Are you a diehard gardener who just doesn’t want to say goodbye to playing in the dirt and coaxing beautiful flowers, fruits, and vegetables from the earth? Do you want to get a jump on next year’s display or harvest? Are you a homeowner who wants to extend the growing season so your eyes see more than last season’s showstoppers turning brown? You are in luck. Autumn is an optimal time to introduce new life into your landscape — even if it may take a few months to see the fruits (or veggies) of your labors! Explore the benefits of fall planting, and let’s get growing.
The Benefits of Fall Planting
Autumn is more than pumpkin spice lattes, football, and sweater weather. It is also a great time to work on your landscape. Fall planting allows you to prepare your outdoor space for a healthy growing season come spring; it can also add beauty and dimension now. Who couldn’t use a little more color this time of year!
Why plant in fall?
- The air may be chilly but the soil is still warm. In fact, it is warmer in autumn than it is in spring at about 55°. This allows roots to become fully established and to absorb the nutrients they need to thrive.
- Rain is a part of life in the fall, and this is good news for new planting. Seeds and young plants require regular watering, and nature does most of this work for you.
- Transplanting trees and shrubs in the summer is stressful for them; it can impact their ability to grow strong roots and establish themselves in a new setting. The cooler air of fall helps them “adjust.”
- At this time of year, there is far less competition from weeds, so the plants or bulbs you put into the ground don’t have to fight for nutrients.
- There is also less pest activity in autumn, which is great for the plants and the gardener/landscaper. Without having to swat away flies, mosquitos, and other insects, life out in the yard is much more enjoyable.
- It’s fun. Reason enough! The cooler temperatures and marked decrease in pests make working outdoors and/or enjoying the results of a landscaper’s efforts a true pleasure.
Are you sold on fall planting? Great! Now… What varieties do better this time of year?
The Best Options for Fall Planting
Many plants not only tolerate fall weather conditions but prefer them.
One of the major benefits of fall planting is that it sets you up for a spectacular spring. Your seeds or bulbs will have the opportunity to overwinter, staying snug and well-fed in the ground. Try:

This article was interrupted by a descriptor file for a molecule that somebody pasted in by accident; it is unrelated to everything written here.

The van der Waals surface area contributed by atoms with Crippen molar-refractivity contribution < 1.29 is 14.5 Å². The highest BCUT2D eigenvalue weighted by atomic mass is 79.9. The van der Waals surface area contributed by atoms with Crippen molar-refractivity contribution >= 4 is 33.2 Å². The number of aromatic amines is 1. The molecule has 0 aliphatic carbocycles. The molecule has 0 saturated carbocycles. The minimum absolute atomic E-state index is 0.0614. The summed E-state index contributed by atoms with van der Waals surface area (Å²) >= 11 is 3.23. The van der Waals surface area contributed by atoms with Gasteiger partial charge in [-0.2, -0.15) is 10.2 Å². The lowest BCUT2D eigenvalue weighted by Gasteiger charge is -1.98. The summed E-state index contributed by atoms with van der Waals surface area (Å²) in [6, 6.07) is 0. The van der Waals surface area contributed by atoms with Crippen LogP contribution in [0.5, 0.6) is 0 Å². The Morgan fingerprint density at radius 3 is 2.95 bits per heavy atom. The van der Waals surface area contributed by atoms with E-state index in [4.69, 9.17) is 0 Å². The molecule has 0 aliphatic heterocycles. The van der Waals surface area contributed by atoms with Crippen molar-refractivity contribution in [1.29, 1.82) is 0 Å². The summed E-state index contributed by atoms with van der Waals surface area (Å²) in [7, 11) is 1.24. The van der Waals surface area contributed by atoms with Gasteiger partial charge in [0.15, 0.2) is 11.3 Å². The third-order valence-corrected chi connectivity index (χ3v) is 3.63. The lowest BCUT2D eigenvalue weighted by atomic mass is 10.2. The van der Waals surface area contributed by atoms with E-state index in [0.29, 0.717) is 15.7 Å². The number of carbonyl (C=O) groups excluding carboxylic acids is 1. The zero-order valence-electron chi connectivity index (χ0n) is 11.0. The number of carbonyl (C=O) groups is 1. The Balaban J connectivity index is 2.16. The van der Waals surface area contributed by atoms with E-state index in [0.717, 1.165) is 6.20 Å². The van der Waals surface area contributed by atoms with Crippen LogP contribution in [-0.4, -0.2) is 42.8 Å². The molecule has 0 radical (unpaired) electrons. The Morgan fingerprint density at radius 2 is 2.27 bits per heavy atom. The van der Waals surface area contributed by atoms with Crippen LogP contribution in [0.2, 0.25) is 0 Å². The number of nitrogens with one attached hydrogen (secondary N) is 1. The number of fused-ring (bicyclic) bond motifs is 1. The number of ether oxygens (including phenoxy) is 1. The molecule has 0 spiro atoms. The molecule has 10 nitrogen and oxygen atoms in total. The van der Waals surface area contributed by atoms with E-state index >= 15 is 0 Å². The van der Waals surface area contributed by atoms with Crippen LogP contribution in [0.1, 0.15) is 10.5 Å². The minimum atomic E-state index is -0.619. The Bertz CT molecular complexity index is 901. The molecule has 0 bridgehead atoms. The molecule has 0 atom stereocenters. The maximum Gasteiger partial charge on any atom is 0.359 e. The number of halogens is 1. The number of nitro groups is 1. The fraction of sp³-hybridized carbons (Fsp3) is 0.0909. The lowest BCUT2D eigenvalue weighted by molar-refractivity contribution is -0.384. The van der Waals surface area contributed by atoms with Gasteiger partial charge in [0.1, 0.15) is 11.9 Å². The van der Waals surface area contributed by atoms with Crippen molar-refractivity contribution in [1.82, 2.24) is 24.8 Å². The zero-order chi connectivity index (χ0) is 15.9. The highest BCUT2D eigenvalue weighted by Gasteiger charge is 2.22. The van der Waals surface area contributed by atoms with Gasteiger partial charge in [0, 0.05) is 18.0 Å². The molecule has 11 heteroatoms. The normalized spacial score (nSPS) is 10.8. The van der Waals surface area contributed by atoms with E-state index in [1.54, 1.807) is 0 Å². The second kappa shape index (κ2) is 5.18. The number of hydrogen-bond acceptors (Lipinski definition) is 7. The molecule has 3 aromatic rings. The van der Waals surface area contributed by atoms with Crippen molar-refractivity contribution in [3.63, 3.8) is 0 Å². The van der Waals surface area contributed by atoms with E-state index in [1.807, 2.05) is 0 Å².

- Pansies and violas. These flowers deliver a delightful pop of color, just when you need it most. Cold hardy options, such as Cool Wave, can be planted in areas where the ground freezes… which is here! Cover them with a thick layer of mulch to protect them from freezing/thawing cycles.
- Spring bulbs. The variety available is astounding. Daffodils and crocuses are early spring favorites, and you can also plant hyacinth, bluebell, allium, snowdrop, dwarf iris, tulips, and more. Many of these are deer- and pest-resistant, so you don’t have to worry about hungry critters eating your investment! Be sure to choose options that are appropriate for your hardiness zone (typically, 5b, 6a, and 6b for Indiana). Bulbs don’t need mulch; just make sure to water them regularly until the ground freezes, if you do not get sufficient rainfall.
- Garlic. If you rely on this seasoning/spice to add life to your dishes, fall is the time to plant. You can use individual cloves taken from a bulb of garlic. Plant the larger ones, and they’ll form new heads with between 5-10 cloves each. Cover with four to six inches of mulch and look forward to a tasty late spring/summer.
- Grass. Plant your cool season grass (e.g., Kentucky bluegrass) in the fall; this gives the seed time to develop strong roots. In the spring and summer, you’ll be enjoying a lush, green lawn. Keep new seed watered and avoid foot traffic.
If you want to extend the beauty of your spring/summer landscape, there are several options when it comes to fall planting. They will bring color (and taste) to your outdoor space. Try:
These nutritious and delicious plants germinate and grow quickly, producing a bountiful harvest for fall. Some, like kale, even taste better after a few frosts. Be sure to check optimal planting times; for example, spinach is best put in directly by mid-September, while you can grow radishes from seeds up until October.
- Trees and shrubs. As mentioned, fall’s cooler temperatures reduce the stress on trees and shrubs during the transplanting process. From hydrangea, roses, and rhododendrons to maple, elm, and sycamore, many varieties love fall, and you can enjoy them now and later. Lay a thick cover of mulch around the shrub or tree to insulate it and ensure it retains water.
- Perennials. Take some time to divide and conquer. If you have a monster hosta, for example, split it and transfer the “new” plant(s) to another spot. Again, a simple layer of mulch will keep hardy perennials like these protected throughout the winter.
Rely On the Experts
To fully realize the many benefits of fall planting, work with an experienced landscape team. They will know what to plant and when, how to care for them in the fall and prepare them to overwinter, and how to ensure they look their best in the spring. And they will give you back your time and energy so you can thoroughly savor the season.
Fall planting is about taking satisfaction in the season and planning ahead for next year. Another way to do that is with Winter Enrollment. This is an opportunity to make your dream outdoor space a reality. Book a free consultation and see how it works.